Before you laugh at the US...

2016-11-13 06:13
Rapule Tabane

Rapule Tabane

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Comedian Trevor Noah said if you woke up from a coma on Wednesday morning, you were well advised to go back to that coma.

He was capturing the enormity of the US election result, which was an upset in so many ways. Firstly, it was a total surprise. Secondly, it upset people throughout the world, including Americans themselves. Many of them went out to protest after property mogul Donald Trump was announced the winner.

For once, many South Africans stopped feeling sorry for themselves and could rightfully wonder how the US electorate could elect a sexist, racist, bigoted, sexual predator to lead them.

It boggles the mind, honestly. And the comparison that we elected President Jacob Zuma doesn’t quite work. Zuma is a beneficiary of a system that prescribes voting for a political party. In South Africa, if the political party is a major liberation party, whoever is the candidate already enjoys a huge advantage, even before the election starts.

But the local government elections in August have shown us that the days of predictable voting patterns owing to historical loyalties may be coming to an end. The ANC was the first party to feel that pinch, but the trend could well extend beyond the governing party. The DA, which has virtually locked away the votes of minorities – white people, Indians and coloured people – should not be complacent and overconfident.

We can’t even start laughing at Americans when Trump says he wants to deport 11 million undocumented immigrants and build a wall to keep them out. Remember that we, too, do not only dislike foreigners, we actually kill them.

In 2008, more than 60 people died (including South Africans) when there was an eruption of xenophobic violence. It was because, in a struggling economy with high unemployment rates, it is quite easy to blame “others” for your problems.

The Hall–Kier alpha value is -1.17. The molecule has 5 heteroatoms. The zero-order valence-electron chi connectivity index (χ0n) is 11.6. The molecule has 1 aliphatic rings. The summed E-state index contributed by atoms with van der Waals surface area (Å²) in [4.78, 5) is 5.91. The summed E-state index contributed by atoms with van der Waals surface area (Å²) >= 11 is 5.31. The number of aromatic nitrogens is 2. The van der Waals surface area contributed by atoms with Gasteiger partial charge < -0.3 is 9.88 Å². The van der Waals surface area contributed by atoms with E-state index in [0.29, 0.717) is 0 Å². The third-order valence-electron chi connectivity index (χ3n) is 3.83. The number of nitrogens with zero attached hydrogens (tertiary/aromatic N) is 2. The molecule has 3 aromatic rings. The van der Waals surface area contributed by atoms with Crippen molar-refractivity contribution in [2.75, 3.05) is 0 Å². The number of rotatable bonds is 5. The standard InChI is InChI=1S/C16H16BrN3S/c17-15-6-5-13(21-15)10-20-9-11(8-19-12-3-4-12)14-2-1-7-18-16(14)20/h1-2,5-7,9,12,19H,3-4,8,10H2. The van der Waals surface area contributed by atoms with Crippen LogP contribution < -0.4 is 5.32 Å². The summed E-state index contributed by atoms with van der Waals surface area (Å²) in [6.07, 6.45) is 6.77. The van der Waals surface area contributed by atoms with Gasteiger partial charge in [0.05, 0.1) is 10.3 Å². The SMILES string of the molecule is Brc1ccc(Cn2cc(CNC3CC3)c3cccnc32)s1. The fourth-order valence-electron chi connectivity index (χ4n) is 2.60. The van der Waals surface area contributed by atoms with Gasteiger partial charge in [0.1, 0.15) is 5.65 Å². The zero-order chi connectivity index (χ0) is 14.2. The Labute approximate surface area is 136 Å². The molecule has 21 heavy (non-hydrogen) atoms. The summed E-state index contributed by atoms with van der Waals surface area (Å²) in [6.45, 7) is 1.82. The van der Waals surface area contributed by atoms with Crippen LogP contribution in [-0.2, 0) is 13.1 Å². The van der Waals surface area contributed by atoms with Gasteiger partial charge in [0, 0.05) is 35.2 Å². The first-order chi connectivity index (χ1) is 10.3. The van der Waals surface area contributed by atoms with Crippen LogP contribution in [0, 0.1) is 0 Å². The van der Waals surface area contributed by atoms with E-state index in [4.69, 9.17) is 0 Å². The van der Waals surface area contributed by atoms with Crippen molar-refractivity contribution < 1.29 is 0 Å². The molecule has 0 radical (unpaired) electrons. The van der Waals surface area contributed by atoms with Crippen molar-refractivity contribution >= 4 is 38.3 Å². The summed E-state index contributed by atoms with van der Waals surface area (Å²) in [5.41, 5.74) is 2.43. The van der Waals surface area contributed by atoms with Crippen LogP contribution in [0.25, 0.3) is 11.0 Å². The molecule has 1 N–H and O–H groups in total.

So, when someone says it is the Zimbabweans and Nigerians who are taking not only “our” jobs, but also “our” women, it finds resonance. Trump triumphed on the back of such disillusion. We are also quite ripe, as a society, to be taken advantage of by populists.

The other unique phenomenon about this particular US election was that Trump was propelled by an electorate that was tired of politicians.

Many Americans have said for years they had been lied to by politicians. Voters would get them a seat in Washington, DC, and then the politicians would promptly forgot about them. They made no distinction between the Democrats and the Republicans. Ultimately, to them, all politicians were the same: untrustworthy.

This explained why Trump beat seasoned Republicans like Ted Cruz, Marco Rubio and Chris Christie on his way to becoming the Republican nominee.

Americans said they believed Trump had proven his credentials in the private sector and could therefore be trusted to be effective. This is not necessarily true, as Trump received an inheritance of $100 million from his father and his companies have filed for bankruptcy 11 times. Yet, Americans were still convinced that he was way better than their crop of politicians.

There is a lesson for us here as well. This year, one of the major reasons for the ANC’s poor performance in the local elections was that many of its voters stayed away in large numbers. These were loyal, but unhappy voters who could not yet muster the courage to give their votes to other parties.

These are voters who possibly could be swept away by an individual emerging from the blind side claiming that he or she would do things differently.

And, as for race issues, isn’t it surprising to find that there is another country battling with it as much as we do? Trump, who was endorsed by white supremacist organisations like the Ku Klux Klan before the elections, was supported by white people who feel increasingly marginalised in the US. Only 8% of African-Americans voted for him.

Racial voting patterns are still a huge issue locally, with less than 2% of white people voting for the ANC, for example, while supporting a historically “white” party such as the DA.

So, no, before we start cracking up and laughing at the Americans, we need to remove the plank from our eye first.

Read more on:    donald trump  |  us  |  us elections 2016

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